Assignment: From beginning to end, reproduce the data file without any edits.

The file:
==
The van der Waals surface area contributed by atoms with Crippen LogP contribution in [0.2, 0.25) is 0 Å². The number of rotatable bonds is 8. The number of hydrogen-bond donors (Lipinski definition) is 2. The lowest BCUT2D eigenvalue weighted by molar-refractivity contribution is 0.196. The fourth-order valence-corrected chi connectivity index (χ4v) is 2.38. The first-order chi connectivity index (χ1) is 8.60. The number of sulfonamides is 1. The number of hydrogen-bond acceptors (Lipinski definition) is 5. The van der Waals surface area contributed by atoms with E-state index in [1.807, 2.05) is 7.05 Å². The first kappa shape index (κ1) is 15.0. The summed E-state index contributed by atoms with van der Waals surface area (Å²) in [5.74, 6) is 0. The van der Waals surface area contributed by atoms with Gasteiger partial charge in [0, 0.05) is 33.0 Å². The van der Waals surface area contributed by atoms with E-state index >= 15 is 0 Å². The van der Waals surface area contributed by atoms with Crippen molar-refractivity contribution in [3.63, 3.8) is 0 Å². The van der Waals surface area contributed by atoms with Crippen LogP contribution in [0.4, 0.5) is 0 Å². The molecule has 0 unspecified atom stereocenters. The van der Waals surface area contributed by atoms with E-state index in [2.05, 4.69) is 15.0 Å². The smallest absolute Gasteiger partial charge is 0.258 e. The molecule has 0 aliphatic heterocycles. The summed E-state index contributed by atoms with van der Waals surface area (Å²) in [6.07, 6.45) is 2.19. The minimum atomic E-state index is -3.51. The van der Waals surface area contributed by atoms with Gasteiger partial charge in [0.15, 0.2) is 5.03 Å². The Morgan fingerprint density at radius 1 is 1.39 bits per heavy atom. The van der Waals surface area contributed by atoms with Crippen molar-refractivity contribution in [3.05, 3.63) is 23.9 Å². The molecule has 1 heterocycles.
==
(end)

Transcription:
The van der Waals surface area contributed by atoms with Crippen LogP contribution in [0.2, 0.25) is 0 Å². The number of rotatable bonds is 8. The number of hydrogen-bond donors (Lipinski definition) is 2. The lowest BCUT2D eigenvalue weighted by molar-refractivity contribution is 0.196. The fourth-order valence-corrected chi connectivity index (χ4v) is 2.38. The first-order chi connectivity index (χ1) is 8.60. The number of sulfonamides is 1. The number of hydrogen-bond acceptors (Lipinski definition) is 5. The van der Waals surface area contributed by atoms with E-state index in [1.807, 2.05) is 7.05 Å². The first kappa shape index (κ1) is 15.0. The summed E-state index contributed by atoms with van der Waals surface area (Å²) in [5.74, 6) is 0. The van der Waals surface area contributed by atoms with Gasteiger partial charge in [0, 0.05) is 33.0 Å². The van der Waals surface area contributed by atoms with E-state index >= 15 is 0 Å². The van der Waals surface area contributed by atoms with Crippen molar-refractivity contribution in [3.63, 3.8) is 0 Å². The van der Waals surface area contributed by atoms with Crippen LogP contribution in [0.4, 0.5) is 0 Å². The molecule has 0 unspecified atom stereocenters. The van der Waals surface area contributed by atoms with E-state index in [2.05, 4.69) is 15.0 Å². The smallest absolute Gasteiger partial charge is 0.258 e. The molecule has 0 aliphatic heterocycles. The summed E-state index contributed by atoms with van der Waals surface area (Å²) in [6.07, 6.45) is 2.19. The minimum atomic E-state index is -3.51. The van der Waals surface area contributed by atoms with Gasteiger partial charge in [0.15, 0.2) is 5.03 Å². The Morgan fingerprint density at radius 1 is 1.39 bits per heavy atom. The van der Waals surface area contributed by atoms with Crippen molar-refractivity contribution in [3.05, 3.63) is 23.9 Å². The molecule has 1 heterocycles.